Maori Television Gets the Green Light

  • Tau Henare
Maori Affairs

The Minister of Maori Affairs, the Hon Tau Henare and the Minister of Communications, the Hon Maurice Williamson, today announced increased funding and a related structure to promote the Maori language through television broadcasting.

The Crown has an obligation under the Treaty of Waitangi to promote the Maori language. The Courts have clearly indicated to the Crown that it must take steps to promote the Maori language through television broadcasting. The Government has been considering how best to give effect to its Maori television policy, in consultation with Maori.

"The Government wants to ensure that good quality, cost effective Maori language programming goes to air on prime time television as soon as possible. It has consulted widely with Maori on how Maori television services should be delivered. Maori want the Government to get on and deliver Maori television services. A strong theme of the consultations was the need for a nationwide Maori television channel aimed at Maori language promotion.

The Government has decided that Maori language programmes will be purchased through Te Mangai Paho on a competitive basis and the assets necessary to establish a nationwide Maori television channel will be managed by a Maori trust", the Ministers said.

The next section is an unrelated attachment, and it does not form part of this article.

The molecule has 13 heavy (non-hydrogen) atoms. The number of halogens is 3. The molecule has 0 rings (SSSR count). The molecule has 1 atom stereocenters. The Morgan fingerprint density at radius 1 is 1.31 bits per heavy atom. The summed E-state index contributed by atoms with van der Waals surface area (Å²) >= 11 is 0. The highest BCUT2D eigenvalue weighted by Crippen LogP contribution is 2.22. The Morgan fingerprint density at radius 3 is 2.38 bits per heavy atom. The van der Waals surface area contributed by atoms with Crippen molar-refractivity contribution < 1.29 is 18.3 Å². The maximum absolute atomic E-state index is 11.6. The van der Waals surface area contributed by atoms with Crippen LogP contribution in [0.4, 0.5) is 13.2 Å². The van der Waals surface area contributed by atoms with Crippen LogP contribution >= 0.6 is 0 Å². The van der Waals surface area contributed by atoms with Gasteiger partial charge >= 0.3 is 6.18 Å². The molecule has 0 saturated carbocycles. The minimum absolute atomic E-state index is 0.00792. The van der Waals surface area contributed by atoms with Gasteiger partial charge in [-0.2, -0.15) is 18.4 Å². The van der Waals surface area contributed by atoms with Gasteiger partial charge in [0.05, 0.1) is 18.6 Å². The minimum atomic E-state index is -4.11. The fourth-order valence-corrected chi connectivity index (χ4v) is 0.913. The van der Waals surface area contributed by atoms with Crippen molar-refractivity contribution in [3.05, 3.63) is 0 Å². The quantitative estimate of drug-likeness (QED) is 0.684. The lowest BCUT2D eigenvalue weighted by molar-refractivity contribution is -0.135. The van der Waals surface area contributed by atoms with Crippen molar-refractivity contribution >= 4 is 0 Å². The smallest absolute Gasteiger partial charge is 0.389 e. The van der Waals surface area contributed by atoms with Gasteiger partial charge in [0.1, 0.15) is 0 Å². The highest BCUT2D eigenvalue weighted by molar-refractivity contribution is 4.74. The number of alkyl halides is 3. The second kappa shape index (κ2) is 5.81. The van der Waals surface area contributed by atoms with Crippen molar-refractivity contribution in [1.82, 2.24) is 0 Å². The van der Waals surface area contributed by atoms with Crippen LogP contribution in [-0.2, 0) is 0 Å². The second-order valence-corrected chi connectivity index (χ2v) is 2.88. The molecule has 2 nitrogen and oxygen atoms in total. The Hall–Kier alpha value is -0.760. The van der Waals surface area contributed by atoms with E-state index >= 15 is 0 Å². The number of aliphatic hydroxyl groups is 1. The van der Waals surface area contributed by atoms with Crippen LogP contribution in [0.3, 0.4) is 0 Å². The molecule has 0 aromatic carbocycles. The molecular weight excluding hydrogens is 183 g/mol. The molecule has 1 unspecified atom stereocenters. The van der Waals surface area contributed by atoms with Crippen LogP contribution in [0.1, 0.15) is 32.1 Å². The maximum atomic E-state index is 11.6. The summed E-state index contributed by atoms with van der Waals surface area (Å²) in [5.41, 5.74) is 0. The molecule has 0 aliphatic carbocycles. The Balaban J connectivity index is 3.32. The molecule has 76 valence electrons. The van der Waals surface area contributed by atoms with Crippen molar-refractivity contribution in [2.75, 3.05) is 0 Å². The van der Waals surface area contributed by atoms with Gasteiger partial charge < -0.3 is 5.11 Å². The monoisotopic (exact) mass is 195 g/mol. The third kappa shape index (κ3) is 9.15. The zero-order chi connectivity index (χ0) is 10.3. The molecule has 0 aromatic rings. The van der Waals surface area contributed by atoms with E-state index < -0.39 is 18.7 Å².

Te Mangai Paho's funding will be increased by $16.875 million per annum. Together with funding already available under the Public Broadcasting Fee, Te Mangai Paho will have approximately $19 million to purchase Maori language programmes for broadcasting on the main television networks and other broadcasters, including a Maori television channel.

A small group is being established to advise on the establishment of a Maori trust to manage television frequencies set aside for the promotion of Maori language culture and a capital sum necessary to establish a Maori television channel. The Government will consider making available to the trust a further one-off payment of up to $11 million for this purpose.

"Combined with existing funding being provided for promoting the Maori language through radio broadcasting ($9.3 million in 1997/98), this amounts to a significant increase in funding for Maori language promotion through broadcasting," the Ministers concluded.

The establishment group for the Maori trust will complete its work over the next few months, and detailed arrangements are expected to be announced by September 1998. The Ministers of Maori Affairs and Communications will be announcing membership of the group shortly.

Further work is to be undertaken on what steps can be taken to improve opportunities for the training of Maori broadcasters, especially in television.